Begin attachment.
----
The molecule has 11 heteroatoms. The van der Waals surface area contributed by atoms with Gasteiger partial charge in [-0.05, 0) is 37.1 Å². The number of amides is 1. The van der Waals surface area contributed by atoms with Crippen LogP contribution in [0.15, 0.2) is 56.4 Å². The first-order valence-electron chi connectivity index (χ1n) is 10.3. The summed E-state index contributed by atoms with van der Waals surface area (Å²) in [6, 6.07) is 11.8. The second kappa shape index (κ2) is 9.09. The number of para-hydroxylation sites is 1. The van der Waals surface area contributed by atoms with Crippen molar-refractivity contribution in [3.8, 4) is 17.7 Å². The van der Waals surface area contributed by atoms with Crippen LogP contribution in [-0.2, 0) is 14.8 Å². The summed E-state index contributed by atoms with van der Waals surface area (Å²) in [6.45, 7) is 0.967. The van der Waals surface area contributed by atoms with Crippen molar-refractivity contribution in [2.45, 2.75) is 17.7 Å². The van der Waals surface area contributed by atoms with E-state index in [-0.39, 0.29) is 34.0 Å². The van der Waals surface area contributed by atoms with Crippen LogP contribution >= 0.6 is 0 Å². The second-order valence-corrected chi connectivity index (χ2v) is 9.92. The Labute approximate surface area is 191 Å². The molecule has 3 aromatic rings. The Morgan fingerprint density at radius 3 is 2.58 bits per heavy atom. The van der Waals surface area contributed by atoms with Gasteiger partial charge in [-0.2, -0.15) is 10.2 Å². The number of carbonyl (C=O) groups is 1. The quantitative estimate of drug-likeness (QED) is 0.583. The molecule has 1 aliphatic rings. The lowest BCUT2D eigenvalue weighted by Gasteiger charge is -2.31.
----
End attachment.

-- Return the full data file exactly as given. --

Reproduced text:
The molecule has 11 heteroatoms. The van der Waals surface area contributed by atoms with Gasteiger partial charge in [-0.05, 0) is 37.1 Å². The number of amides is 1. The van der Waals surface area contributed by atoms with Crippen LogP contribution in [0.15, 0.2) is 56.4 Å². The first-order valence-electron chi connectivity index (χ1n) is 10.3. The summed E-state index contributed by atoms with van der Waals surface area (Å²) in [6, 6.07) is 11.8. The second kappa shape index (κ2) is 9.09. The number of para-hydroxylation sites is 1. The van der Waals surface area contributed by atoms with Crippen molar-refractivity contribution in [3.8, 4) is 17.7 Å². The van der Waals surface area contributed by atoms with Crippen LogP contribution in [-0.2, 0) is 14.8 Å². The summed E-state index contributed by atoms with van der Waals surface area (Å²) in [6.45, 7) is 0.967. The van der Waals surface area contributed by atoms with Crippen molar-refractivity contribution in [2.45, 2.75) is 17.7 Å². The van der Waals surface area contributed by atoms with E-state index in [-0.39, 0.29) is 34.0 Å². The van der Waals surface area contributed by atoms with Crippen LogP contribution >= 0.6 is 0 Å². The second-order valence-corrected chi connectivity index (χ2v) is 9.92. The Labute approximate surface area is 191 Å². The molecule has 3 aromatic rings. The Morgan fingerprint density at radius 3 is 2.58 bits per heavy atom. The van der Waals surface area contributed by atoms with Gasteiger partial charge in [-0.2, -0.15) is 10.2 Å². The number of carbonyl (C=O) groups is 1. The quantitative estimate of drug-likeness (QED) is 0.583. The molecule has 1 aliphatic rings. The lowest BCUT2D eigenvalue weighted by Gasteiger charge is -2.31.